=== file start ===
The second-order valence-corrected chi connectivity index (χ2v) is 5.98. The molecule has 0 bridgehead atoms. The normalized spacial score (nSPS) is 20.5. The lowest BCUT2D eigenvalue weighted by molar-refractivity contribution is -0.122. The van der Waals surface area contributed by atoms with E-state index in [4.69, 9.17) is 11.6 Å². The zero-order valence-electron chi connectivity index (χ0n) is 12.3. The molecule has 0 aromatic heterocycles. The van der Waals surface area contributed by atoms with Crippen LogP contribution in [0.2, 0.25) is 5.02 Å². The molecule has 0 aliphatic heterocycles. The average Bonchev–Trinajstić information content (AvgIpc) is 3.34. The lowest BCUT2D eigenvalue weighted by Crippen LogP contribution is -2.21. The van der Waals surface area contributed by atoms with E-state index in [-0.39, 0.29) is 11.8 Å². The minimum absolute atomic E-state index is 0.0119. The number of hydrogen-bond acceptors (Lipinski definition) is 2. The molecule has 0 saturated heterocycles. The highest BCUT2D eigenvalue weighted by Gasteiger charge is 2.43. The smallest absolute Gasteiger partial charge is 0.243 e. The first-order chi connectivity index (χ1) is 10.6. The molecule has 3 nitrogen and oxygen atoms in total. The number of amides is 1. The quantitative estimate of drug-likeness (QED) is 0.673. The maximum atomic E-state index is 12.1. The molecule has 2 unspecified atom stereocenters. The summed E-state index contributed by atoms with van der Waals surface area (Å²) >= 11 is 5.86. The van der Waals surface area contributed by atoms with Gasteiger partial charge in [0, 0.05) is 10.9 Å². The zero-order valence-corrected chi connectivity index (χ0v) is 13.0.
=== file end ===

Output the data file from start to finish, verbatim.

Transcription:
The second-order valence-corrected chi connectivity index (χ2v) is 5.98. The molecule has 0 bridgehead atoms. The normalized spacial score (nSPS) is 20.5. The lowest BCUT2D eigenvalue weighted by molar-refractivity contribution is -0.122. The van der Waals surface area contributed by atoms with E-state index in [4.69, 9.17) is 11.6 Å². The zero-order valence-electron chi connectivity index (χ0n) is 12.3. The molecule has 0 aromatic heterocycles. The van der Waals surface area contributed by atoms with Crippen LogP contribution in [0.2, 0.25) is 5.02 Å². The molecule has 0 aliphatic heterocycles. The average Bonchev–Trinajstić information content (AvgIpc) is 3.34. The lowest BCUT2D eigenvalue weighted by Crippen LogP contribution is -2.21. The van der Waals surface area contributed by atoms with E-state index in [-0.39, 0.29) is 11.8 Å². The minimum absolute atomic E-state index is 0.0119. The number of hydrogen-bond acceptors (Lipinski definition) is 2. The molecule has 0 saturated heterocycles. The highest BCUT2D eigenvalue weighted by Gasteiger charge is 2.43. The smallest absolute Gasteiger partial charge is 0.243 e. The first-order chi connectivity index (χ1) is 10.6. The molecule has 3 nitrogen and oxygen atoms in total. The number of amides is 1. The quantitative estimate of drug-likeness (QED) is 0.673. The maximum atomic E-state index is 12.1. The molecule has 2 unspecified atom stereocenters. The summed E-state index contributed by atoms with van der Waals surface area (Å²) >= 11 is 5.86. The van der Waals surface area contributed by atoms with Gasteiger partial charge in [0, 0.05) is 10.9 Å². The zero-order valence-corrected chi connectivity index (χ0v) is 13.0.